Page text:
Then I recalled my late father-in -law who taught physical education at a local private school. He believed not only in teaching sports and games but also how to play with integrity and not to take yourself too seriously.

One story I heard about him was that when his school had a faculty talent show, the other staff did things like sing arias or play piano sonatas. He showcased his talent by singing “Chattanooga Choo Choo” while doing a head stand.

I think the fate worse than death is to be afraid to tell the emperor that he has no clothes. If people want to disrespect you or talk scornfully about you when you express concerns, well, I think it reflects more on the “emperor” than it does on you. So, I say kudos to people who are not afraid of the risks of speaking out whenever they see or hear things that strike them as being wrong.

Carmella Paulmier

Germantown

 

Suggestions for hazardous waste

As I begin the challenging task of weeding out things-I-might-need-someday, I find, as I’m sure most area residents do, remnants of previous efforts at home maintenance: half empty paint cans, empty or non-functional spray cans, no-longer-usable gasoline containers, dead batteries, burnt out fluorescent tubes, etc. Now I know these items should never be discarded in regular trash. And I’m betting, so do a fair number of community residents.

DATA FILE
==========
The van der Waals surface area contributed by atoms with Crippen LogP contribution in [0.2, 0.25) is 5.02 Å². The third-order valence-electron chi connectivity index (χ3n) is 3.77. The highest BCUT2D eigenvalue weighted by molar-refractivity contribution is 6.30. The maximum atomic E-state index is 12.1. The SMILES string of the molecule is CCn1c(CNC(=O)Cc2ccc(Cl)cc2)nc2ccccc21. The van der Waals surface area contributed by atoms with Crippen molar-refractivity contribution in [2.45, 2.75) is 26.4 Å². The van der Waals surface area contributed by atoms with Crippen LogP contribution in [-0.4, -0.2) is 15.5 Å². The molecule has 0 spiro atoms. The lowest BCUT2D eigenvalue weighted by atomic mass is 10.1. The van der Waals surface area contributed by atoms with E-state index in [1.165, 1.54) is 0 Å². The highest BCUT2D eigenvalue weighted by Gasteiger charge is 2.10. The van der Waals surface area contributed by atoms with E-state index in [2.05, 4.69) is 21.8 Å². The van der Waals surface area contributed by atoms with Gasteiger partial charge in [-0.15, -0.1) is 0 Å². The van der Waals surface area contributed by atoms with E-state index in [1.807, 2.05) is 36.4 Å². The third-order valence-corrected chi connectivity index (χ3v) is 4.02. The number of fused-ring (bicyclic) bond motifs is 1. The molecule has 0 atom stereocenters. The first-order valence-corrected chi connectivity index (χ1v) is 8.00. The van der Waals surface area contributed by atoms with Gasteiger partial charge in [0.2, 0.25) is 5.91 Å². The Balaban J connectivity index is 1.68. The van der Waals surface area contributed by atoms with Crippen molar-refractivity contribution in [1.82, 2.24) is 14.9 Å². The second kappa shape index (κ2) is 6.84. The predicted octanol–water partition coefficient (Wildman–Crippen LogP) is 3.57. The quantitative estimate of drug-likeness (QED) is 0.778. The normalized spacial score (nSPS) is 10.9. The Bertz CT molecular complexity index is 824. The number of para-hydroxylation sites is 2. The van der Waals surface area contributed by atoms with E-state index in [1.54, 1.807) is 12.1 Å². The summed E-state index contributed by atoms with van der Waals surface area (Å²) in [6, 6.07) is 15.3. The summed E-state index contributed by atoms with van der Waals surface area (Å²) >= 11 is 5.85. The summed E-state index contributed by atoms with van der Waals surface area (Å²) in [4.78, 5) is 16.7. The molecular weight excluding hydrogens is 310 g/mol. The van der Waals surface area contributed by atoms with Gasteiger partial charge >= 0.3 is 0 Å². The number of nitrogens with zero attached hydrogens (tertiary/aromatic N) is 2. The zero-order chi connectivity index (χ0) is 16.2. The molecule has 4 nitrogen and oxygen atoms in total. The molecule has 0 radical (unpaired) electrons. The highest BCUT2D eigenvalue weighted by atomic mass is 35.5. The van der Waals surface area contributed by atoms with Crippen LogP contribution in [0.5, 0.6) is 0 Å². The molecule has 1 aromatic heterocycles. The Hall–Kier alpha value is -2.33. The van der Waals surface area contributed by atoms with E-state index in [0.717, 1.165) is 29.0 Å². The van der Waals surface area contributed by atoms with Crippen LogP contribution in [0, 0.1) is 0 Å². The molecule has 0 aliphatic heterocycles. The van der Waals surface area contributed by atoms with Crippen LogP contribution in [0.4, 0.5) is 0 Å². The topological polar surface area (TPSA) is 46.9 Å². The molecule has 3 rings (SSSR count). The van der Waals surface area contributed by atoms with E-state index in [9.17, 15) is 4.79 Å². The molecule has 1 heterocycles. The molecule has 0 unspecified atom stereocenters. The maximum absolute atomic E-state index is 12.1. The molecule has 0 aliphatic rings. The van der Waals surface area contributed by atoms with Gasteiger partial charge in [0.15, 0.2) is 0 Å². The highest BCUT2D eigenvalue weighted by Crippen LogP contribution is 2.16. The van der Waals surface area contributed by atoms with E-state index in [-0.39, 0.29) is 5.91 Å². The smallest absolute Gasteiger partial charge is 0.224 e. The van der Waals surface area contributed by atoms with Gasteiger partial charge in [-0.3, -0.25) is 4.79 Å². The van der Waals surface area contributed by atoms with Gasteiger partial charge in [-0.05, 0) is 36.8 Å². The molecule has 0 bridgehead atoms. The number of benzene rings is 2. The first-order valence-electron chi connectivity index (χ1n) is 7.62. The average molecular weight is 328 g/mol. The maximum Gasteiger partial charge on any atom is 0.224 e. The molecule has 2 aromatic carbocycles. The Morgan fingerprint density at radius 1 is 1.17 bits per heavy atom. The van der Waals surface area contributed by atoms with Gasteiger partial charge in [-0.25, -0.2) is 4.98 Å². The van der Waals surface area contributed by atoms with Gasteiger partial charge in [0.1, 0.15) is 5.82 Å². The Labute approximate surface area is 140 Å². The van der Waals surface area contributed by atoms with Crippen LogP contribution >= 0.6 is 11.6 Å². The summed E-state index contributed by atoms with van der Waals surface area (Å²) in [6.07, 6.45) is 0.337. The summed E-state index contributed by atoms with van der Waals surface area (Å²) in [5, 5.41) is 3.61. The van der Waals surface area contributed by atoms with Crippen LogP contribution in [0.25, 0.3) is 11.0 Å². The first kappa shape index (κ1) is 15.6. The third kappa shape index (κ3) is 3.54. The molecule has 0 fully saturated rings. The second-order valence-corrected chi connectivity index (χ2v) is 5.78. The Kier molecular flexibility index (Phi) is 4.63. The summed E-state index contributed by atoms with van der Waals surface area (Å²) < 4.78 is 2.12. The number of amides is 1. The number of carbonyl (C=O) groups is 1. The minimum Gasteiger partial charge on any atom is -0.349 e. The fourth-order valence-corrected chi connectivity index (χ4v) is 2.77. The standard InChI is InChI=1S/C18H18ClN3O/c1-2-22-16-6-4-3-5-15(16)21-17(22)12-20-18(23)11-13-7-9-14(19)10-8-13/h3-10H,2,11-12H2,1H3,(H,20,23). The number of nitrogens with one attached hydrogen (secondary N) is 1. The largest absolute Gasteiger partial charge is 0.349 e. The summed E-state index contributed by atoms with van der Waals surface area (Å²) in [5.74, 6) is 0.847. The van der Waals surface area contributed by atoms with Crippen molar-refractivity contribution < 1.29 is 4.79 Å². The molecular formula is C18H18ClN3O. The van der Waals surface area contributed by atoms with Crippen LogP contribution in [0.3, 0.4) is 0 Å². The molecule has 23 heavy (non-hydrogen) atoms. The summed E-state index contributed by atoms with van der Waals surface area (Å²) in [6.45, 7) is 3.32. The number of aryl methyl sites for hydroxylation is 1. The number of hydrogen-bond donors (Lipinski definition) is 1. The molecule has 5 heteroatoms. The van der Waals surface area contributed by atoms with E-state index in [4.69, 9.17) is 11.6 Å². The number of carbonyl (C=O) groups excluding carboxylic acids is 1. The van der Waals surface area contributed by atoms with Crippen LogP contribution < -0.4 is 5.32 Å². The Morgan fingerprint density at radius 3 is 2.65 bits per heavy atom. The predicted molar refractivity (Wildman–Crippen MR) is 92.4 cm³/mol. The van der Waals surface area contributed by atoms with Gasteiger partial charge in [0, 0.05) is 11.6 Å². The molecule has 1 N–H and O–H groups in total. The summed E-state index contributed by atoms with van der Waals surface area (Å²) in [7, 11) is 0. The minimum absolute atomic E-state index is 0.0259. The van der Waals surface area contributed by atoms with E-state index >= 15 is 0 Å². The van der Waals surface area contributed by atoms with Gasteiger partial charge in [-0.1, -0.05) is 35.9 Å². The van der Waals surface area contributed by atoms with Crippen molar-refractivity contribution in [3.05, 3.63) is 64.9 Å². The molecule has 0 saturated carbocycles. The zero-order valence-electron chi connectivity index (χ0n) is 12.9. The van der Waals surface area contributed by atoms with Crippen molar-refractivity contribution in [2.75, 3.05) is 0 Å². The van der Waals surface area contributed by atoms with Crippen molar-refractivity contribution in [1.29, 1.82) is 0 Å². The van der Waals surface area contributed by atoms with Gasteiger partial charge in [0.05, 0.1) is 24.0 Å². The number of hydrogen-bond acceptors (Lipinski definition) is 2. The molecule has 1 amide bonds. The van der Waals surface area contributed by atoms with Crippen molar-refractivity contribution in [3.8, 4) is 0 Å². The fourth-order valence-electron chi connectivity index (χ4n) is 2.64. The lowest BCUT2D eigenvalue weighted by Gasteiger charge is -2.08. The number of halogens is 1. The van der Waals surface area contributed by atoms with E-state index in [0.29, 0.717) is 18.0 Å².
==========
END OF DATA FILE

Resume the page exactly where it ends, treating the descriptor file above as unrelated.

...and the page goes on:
However, I would hazard (there’s that word) a guess that 90 plus percent of the local population has no idea where the hazardous waste disposal sites are, much less the specific dates when such objects may be deposited. All posted online, but who goes there?

That leads me to another statistical estimate: 99 percent simply dump said items into regular trash (thence to landfill, thence into the subsoil and underground aquifers, etc.). It seems to me the Local and the Chestnut Hill Community Association might render a distinct service to the public (especially those with a conscience) by:

1. Doing a feature article outlining the problem.

2. Informing residents of current options (time and place for hazardous waste disposal).

3. Given that the present sites are far distant from our community (read: inconvenience is a certain prelude to non-compliance), the CHCA should address this problem with the proper authorities and petition for accessible and frequent (at least 4x per annum) collection days and so inform the community through a triumphant announcement in the Local.

I note that a good job of establishing a “weird waste” disposable program has been accomplished. Obviously that runs a close parallel to what I’m proposing for the waste classified as “hazardous.” So, it would seem doable.

Burton A. Fleming, M.D.

Chestnut Hill

 

The 4th of July at the Water Tower

I would like to take this opportunity to thank the Chestnut Hill Bocce club for its tireless efforts in producing a 4th of July celebration that would rival any 4th celebration anywhere.

No matter how big or how small, and last, but certainly not least, thebeautiful rendition honoring “The Land of the Free, The Home of the Brave” (our national anthem) sung by Andrea Giovinazzo.

Looking forward to the 4th at the Watertower in 2014.

Tom Woodruff

Oreland